When Iowa’s 2022 legislative session commences Monday, there will be a notable absence on the floor of the state Senate: reporters.
The new rule denies reporters access to the press benches near senators’ desks, a proximity current and former statehouse reporters told The Washington Post is crucial for the most accurate and nuanced coverage. The position allows reporters to see and hear everything clearly on the Senate floor and to get real-time answers and clarifications during debates.
Beginning this session, reporters will be seated in a public upper-level gallery.
“When you take journalists and restrict their access and then you couple that with changes that have occurred in the past couple of years with procedures in Iowa, it makes it that much harder for the public to know what’s going on,” said Randy Evans, executive director of the Iowa Freedom of Information Council, a government transparency watchdog.
In an email to statehouse reporters obtained by The Washington Post, Senate Republican spokesperson Caleb Hunter said the new rule arose from the “evolving nature and definition of ‘media.' ”
“As nontraditional media outlets proliferate, it creates an increasingly difficult scenario for the Senate, as a governmental entity, to define the criteria of a media outlet,” the email said. Hunter did not immediately respond to a request for comment Saturday.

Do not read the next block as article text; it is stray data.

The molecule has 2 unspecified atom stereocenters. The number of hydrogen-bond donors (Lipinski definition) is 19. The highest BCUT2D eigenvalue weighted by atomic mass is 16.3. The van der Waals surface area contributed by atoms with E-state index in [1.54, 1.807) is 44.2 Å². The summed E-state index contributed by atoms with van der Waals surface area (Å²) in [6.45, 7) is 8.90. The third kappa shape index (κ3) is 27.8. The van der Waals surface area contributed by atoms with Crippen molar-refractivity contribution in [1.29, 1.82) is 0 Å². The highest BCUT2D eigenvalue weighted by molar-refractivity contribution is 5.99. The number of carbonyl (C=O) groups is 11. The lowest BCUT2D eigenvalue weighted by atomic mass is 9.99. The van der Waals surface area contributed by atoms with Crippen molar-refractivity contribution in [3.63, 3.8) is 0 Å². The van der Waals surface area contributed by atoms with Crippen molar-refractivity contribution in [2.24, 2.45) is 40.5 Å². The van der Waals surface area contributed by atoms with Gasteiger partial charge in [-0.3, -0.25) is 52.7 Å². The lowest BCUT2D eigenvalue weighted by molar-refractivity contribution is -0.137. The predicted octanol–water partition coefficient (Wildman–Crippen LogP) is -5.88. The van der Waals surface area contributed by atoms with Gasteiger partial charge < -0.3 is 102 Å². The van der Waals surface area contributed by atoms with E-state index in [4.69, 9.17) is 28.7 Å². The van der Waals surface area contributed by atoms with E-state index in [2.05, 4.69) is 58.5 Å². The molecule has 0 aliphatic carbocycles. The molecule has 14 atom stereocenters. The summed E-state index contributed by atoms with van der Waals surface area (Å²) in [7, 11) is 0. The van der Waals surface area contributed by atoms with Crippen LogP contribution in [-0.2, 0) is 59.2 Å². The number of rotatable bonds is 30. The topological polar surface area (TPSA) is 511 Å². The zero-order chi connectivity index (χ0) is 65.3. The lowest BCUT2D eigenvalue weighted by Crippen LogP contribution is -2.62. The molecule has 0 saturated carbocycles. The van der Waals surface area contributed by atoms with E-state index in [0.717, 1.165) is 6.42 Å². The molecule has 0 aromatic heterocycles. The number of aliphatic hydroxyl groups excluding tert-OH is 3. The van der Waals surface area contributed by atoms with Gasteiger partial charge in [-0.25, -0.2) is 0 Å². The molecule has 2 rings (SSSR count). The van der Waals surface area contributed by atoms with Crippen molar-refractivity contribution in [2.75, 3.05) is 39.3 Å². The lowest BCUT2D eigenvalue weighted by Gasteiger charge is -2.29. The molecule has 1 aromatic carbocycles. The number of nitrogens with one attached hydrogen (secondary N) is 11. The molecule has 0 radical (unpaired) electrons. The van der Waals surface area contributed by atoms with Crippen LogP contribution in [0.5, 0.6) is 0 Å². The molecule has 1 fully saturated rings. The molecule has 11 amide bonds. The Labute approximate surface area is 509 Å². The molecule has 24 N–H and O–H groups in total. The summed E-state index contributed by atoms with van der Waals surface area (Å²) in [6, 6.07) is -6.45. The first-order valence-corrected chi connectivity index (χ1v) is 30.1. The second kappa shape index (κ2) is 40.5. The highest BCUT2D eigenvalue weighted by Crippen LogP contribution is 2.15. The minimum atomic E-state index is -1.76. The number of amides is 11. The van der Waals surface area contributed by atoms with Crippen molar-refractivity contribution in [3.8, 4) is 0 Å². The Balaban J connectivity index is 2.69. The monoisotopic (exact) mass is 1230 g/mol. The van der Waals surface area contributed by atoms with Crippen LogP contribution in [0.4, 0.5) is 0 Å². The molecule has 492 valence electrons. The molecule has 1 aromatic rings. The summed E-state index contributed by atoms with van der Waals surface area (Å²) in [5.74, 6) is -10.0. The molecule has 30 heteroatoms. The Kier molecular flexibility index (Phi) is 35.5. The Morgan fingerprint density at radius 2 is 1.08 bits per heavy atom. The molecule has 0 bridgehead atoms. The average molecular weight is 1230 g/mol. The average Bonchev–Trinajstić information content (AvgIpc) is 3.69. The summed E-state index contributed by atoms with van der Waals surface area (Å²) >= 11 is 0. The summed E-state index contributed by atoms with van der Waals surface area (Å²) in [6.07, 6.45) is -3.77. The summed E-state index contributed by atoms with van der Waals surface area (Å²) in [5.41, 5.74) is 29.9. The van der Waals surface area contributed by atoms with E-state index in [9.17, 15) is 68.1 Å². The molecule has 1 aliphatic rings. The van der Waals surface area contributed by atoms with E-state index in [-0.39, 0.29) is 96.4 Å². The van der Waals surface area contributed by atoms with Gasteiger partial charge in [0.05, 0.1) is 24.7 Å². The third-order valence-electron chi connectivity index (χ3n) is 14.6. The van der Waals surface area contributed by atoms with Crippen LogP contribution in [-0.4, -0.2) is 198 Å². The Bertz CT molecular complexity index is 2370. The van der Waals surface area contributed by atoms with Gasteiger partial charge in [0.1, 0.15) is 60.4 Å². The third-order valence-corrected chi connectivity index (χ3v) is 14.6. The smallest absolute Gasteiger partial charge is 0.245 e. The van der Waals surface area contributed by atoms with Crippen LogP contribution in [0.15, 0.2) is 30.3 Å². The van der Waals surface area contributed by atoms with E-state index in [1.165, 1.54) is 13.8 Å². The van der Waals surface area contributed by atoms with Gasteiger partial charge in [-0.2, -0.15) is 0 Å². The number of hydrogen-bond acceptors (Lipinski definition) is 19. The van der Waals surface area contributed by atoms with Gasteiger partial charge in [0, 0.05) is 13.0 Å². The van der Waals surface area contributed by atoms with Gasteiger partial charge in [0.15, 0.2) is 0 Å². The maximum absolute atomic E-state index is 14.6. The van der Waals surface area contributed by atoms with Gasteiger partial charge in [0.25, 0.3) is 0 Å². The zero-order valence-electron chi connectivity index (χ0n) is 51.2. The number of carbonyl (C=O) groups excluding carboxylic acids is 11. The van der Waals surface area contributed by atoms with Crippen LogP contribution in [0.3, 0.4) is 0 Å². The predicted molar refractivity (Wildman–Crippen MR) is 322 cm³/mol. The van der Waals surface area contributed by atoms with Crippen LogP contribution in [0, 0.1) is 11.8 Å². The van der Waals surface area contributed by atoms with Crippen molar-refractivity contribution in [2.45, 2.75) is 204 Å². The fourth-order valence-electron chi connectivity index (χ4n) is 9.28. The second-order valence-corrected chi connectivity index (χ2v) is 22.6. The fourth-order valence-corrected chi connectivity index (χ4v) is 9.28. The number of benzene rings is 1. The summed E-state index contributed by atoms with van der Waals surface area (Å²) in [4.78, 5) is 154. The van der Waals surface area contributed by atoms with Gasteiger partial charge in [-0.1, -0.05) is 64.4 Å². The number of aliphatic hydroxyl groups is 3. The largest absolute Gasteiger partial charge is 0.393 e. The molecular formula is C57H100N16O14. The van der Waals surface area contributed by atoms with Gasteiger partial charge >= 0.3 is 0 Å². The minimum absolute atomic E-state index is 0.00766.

To critics of the new rule, including members of the Iowa Capitol Press Association and Democrats in the state Senate, the change is little more than a thinly veiled retaliation against news outlets for unflattering coverage of the Republican-controlled legislature. Longtime statehouse reporters also called the justification specious and said there are no instances of nontraditional media causing disruptions.
“Keeping reporters out doesn’t make reporters more accurate or fair. [Senators] would be better off letting those folks in and getting to know them,” said Kathie Obradovich, editor in chief of the Iowa Capital Dispatch, who also serves as vice president of the Iowa Capitol Press Association (ICPA). She called the move “discouraging” and unprovoked.
Obradovich noted that the Iowa House, the judiciary and the governor’s office have all managed to define criteria for media outlets and said the Iowa Senate will have to do so eventually, whenever it next holds news conferences that require credentialing.
Unlike the Washington press corps covering Congress and the White House, the media space at the Iowa Capitol is allocated by the party that has control of the Iowa House and Iowa Senate; both chambers of the statehouse and the governor’s office are controlled by Republicans.
The change in access comes as government accountability and media watchdogs raise the alarm about the effects of dwindling statehouse coverage across the United States as larger swaths of the country become local news deserts.
A 2014 study of statehouse press corps by the Pew Research Center found less than half of all reporters covering state capitals across the United States did so full time, with states like South Dakota (at the time of the study) having as few as two reporters dedicated to covering local lawmakers. Notably, the study found that roughly 16 percent of reporters working in statehouses worked for nontraditional outlets.